However, the DAPL is not just another pipeline. While it is being constructed hundreds of miles away from here, it is emblematic of issues that all Americans should be concerned about:
- our greed for cheap, convenient oil
- our over-dependence on automobiles
- our egregious neglect of the environment
- our continuing disrespect and oppression of indigenous people
All of these issues are interconnected. At the start of this country’s history our founders made a decision that the concerns and well-being of the invaders were more important than those of the people who were here before us. Instead of meeting them on equal terms, we corralled them onto land we considered worthless and forgot about them. This decision has now held fast for well over 200 years. Of course this behavior was not uniquely American—our example of native oppression just happens to be one of the more recent in human history. Indigenous people around the world are among the most disenfranchised, dispossessed people ever throughout history. But, as this particular pipeline is being built in the United States, and part of it adjacent to an Indian reservation, it is a distinctly American problem.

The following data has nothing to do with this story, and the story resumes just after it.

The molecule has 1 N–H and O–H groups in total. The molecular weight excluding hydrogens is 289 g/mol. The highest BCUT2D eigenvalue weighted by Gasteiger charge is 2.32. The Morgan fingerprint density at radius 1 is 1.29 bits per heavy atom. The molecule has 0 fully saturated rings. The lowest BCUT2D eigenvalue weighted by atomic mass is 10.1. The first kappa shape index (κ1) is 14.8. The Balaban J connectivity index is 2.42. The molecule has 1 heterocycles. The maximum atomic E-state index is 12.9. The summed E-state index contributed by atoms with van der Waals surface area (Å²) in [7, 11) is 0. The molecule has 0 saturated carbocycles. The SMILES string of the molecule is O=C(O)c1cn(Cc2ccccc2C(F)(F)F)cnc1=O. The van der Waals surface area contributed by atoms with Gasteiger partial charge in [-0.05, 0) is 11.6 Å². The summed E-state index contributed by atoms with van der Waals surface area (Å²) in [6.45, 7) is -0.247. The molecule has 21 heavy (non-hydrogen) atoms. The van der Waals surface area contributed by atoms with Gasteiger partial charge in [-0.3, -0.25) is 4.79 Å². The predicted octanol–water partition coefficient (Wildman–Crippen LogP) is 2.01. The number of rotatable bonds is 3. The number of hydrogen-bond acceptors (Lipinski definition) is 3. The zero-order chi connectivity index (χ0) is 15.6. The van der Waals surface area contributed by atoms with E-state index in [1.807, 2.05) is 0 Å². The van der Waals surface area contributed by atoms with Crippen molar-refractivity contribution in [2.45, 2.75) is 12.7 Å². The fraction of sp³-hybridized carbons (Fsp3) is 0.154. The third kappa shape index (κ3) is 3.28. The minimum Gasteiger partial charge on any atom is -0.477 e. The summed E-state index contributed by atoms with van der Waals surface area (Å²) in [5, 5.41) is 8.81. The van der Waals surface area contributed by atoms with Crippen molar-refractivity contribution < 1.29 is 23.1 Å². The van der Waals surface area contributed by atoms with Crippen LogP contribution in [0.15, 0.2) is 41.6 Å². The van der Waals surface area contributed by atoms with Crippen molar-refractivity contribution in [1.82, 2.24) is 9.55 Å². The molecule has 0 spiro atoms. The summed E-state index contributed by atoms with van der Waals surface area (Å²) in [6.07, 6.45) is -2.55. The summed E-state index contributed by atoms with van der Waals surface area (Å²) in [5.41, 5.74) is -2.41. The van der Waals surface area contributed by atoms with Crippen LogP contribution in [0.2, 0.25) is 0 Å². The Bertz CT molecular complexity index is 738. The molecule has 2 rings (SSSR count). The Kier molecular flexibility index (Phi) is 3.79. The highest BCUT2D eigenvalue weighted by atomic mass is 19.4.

As we did with our treatment of native people, so we did with our reliance on the internal combustion engine. Following its development, we made a far-reaching decision that we have never reconsidered in any meaningful way. We decided to develop an entire country’s infrastructure around the automobile and we’ve been doggedly sticking to this plan ever since. This has chained us to a never-ending thirst for cheap oil. It has led us into wars, fractured our communities, poisoned our air and water, and decimated our landscape. We are now trapped in a dark corner, and our desperation drives us to take whatever means necessary to extract the last remaining oil from beneath our feet.